My favourite exercise, the plank, works the transverse abdominis and can be done in the privacy of your own home. This isometric abdominal exercise stabilises your spine whilst strengthening your core. The plank is achieved by lying on your stomach, keeping your legs straight and rising up onto your forearms and toes. Hips should be raised to shoulder height and the back should be flat. Squeeze your abs and tighten your glutes. Hold yourself in this position for 30 to 60 seconds without moving, while you breath in and out. Work up to three sets.
Dumbbell oblique lifts are an excellent crunch-free exercise to work the oblique abdominal muscles and are straight forward exercises requiring only a set of 1 kg dumbbells. To perform these exercises stand up straight with your feet hip-width apart. Hold a dumbbell in each hand with your arms relaxed at your sides. Lean to the right allowing your right hand to trace down the side of your leg. Stand back up straight pulling with your muscles at the side of your waist and not lifting with your arm. Lean to the left. Continue alternating sides. Four to eight reps on each side are ideal.
And let’s not forget the ‘sneaky’ abs exercise’s we can do while driving, sitting at our desk or lying in bed – simply tighten and release your abs repeatedly. This little move yields results almost without your noticing. That’s until summer hits of course, and then you can put your fantastic bikini body on show.
A successful personal trainer and owner of Fit Fantastic, Ali is also a popular group fitness instructor and an accomplished consultant, writer and speaker on fitness and health topics within the community. As Rockwear Ambassador and ‘superstar’ for the Australian Institute of Fitness, Ali is spreading her energy across the country by mentoring upcoming fitness professionals and making appearances at schools, charity and community events. In her spare time, Ali acts. She has appeared in the Australian Institute of Fitness National ad campaign as well as Home & Away, Biggest Loser, The Circle, Great Gatsby and other productions. Ali is also tertiary trained as an HR Manager, having held such positions within NSW Government.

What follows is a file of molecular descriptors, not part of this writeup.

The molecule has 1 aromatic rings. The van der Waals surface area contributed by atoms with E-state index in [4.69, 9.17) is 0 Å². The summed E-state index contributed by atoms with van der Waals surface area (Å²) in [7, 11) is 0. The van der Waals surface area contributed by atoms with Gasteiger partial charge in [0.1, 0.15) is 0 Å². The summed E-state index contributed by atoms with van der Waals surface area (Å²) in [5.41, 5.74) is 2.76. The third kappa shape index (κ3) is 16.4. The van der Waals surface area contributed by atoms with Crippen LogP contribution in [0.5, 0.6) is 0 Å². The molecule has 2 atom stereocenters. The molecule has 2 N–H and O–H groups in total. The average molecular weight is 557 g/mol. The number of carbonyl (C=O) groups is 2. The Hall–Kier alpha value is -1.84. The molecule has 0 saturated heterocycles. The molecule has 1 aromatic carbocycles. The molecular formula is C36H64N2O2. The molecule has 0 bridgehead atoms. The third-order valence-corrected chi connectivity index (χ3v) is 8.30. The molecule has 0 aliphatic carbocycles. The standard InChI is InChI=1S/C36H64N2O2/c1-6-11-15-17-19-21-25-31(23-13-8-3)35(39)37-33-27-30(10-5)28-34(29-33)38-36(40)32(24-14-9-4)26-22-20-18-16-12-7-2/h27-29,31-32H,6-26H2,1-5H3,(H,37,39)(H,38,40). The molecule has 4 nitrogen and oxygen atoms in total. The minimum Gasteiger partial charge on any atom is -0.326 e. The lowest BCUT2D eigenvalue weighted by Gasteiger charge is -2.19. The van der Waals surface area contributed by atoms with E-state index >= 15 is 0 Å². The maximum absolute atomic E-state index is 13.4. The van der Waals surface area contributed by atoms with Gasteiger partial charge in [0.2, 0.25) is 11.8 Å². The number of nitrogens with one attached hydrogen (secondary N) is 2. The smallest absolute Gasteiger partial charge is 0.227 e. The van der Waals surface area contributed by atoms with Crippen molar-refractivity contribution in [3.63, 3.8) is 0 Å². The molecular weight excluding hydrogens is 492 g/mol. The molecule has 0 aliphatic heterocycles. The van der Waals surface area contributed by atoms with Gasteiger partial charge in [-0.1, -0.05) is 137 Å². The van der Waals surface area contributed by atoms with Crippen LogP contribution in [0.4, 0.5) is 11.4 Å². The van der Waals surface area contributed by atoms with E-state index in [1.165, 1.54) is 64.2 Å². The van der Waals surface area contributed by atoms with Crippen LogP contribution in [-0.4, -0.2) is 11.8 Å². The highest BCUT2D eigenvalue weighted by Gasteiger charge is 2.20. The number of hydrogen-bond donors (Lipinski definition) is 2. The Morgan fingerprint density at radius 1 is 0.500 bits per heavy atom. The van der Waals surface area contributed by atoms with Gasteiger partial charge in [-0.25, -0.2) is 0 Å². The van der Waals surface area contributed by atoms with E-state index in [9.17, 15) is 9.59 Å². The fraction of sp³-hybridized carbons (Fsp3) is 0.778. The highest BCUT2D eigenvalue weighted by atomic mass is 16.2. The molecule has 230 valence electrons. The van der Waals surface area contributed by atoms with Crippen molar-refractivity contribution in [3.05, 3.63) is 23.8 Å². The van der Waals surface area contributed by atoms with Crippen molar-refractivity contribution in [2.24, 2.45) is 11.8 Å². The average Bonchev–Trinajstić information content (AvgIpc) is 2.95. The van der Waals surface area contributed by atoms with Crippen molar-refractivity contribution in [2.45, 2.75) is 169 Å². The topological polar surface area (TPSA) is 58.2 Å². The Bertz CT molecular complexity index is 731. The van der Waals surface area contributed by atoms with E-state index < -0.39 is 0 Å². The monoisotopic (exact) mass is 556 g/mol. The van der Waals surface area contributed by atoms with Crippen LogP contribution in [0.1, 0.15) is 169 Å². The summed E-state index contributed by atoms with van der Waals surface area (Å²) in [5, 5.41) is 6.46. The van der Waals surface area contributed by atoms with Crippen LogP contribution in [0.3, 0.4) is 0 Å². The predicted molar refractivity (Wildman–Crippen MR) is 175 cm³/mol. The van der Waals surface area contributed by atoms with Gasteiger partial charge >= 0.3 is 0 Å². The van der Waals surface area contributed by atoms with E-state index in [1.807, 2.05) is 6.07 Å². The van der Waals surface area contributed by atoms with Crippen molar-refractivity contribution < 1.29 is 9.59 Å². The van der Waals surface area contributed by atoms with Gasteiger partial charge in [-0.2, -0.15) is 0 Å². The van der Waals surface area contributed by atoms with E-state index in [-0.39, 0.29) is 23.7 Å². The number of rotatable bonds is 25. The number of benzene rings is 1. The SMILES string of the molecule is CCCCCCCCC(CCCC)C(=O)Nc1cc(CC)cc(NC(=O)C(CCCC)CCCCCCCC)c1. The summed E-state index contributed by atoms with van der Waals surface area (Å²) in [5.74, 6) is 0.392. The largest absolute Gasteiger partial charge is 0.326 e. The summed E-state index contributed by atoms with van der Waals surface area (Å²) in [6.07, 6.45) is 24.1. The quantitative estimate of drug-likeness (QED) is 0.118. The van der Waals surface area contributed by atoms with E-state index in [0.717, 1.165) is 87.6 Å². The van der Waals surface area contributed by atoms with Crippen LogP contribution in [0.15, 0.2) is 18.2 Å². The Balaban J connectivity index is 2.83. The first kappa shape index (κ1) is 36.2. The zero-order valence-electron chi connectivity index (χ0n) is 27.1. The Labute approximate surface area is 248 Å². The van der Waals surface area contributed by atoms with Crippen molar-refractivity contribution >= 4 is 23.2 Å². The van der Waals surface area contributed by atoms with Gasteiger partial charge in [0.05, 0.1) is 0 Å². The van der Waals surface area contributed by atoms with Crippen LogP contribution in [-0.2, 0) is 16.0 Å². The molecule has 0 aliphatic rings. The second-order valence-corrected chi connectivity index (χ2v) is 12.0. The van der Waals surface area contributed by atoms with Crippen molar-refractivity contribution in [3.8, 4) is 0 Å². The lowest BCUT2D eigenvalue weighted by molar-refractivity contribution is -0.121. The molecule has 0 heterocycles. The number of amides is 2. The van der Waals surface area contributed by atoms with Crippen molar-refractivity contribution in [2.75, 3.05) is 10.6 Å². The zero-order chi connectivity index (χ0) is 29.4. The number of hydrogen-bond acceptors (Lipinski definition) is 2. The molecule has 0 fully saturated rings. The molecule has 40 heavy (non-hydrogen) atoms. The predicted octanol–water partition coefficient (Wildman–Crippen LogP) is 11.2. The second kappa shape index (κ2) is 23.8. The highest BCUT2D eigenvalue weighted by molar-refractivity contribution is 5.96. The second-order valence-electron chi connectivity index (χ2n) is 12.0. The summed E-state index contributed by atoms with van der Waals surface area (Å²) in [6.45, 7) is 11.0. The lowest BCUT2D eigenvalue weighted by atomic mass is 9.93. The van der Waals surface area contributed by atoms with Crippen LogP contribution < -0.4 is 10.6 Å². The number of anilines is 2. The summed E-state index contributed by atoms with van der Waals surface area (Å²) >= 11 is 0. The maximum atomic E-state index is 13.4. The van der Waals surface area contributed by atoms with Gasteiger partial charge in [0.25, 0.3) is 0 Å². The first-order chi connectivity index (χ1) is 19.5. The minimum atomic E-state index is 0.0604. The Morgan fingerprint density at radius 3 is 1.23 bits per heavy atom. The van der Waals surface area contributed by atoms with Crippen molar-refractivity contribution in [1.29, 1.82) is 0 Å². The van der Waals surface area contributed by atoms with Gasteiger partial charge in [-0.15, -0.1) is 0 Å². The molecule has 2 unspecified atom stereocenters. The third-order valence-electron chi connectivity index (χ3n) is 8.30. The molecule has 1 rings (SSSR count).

Nick Jack – CHEK Holistic Lifestyle Coach and Personal Trainer:
This is a favourite topic of mine, as it is one that is so misunderstood and definitely abused.
People are obsessed with abs. You can find heaps of exercise books promising to flatten your abs, not to mention all the TV infomercials selling hundreds of abdominal gimmicks guaranteeing “rock-hard” abs and every fitness magazine available has a monthly article focusing on ab training. There is just an overload of abdominal training information, no wonder people are confused and not sure where to start.
The first thing to get clear is that you cannot spot reduce, and abdominal training won’t give you the ripped ab appearance. The key to great abs in appearance is 95 percent nutrition and a good functional weight training program.
Everyone has a ripped abdominal section, but some of us have a layer of fat covering it, and this is why you can’t see it. Having said that, you can also have great looking abs, but you may have very dysfunctional abdominals that don’t perform the tasks they are meant to and this can then lead to injury and postural problems.
You must have an assessment approach to choosing your exercises. This means that there is no one workout for everyone, just the best one for you. Also training your abdominals too much can be a very bad thing. I found this out first-hand 7 years ago whilst completing my Pilates certification. In order to get my certification I had to complete 40+ hours of participation in classes. During this process I ended up suffering from Osteitis Pubis and several hamstring tears. In addition, I also tore my oblique muscles twice whilst playing basketball at A Grade level, which I had been playing for over 20 years.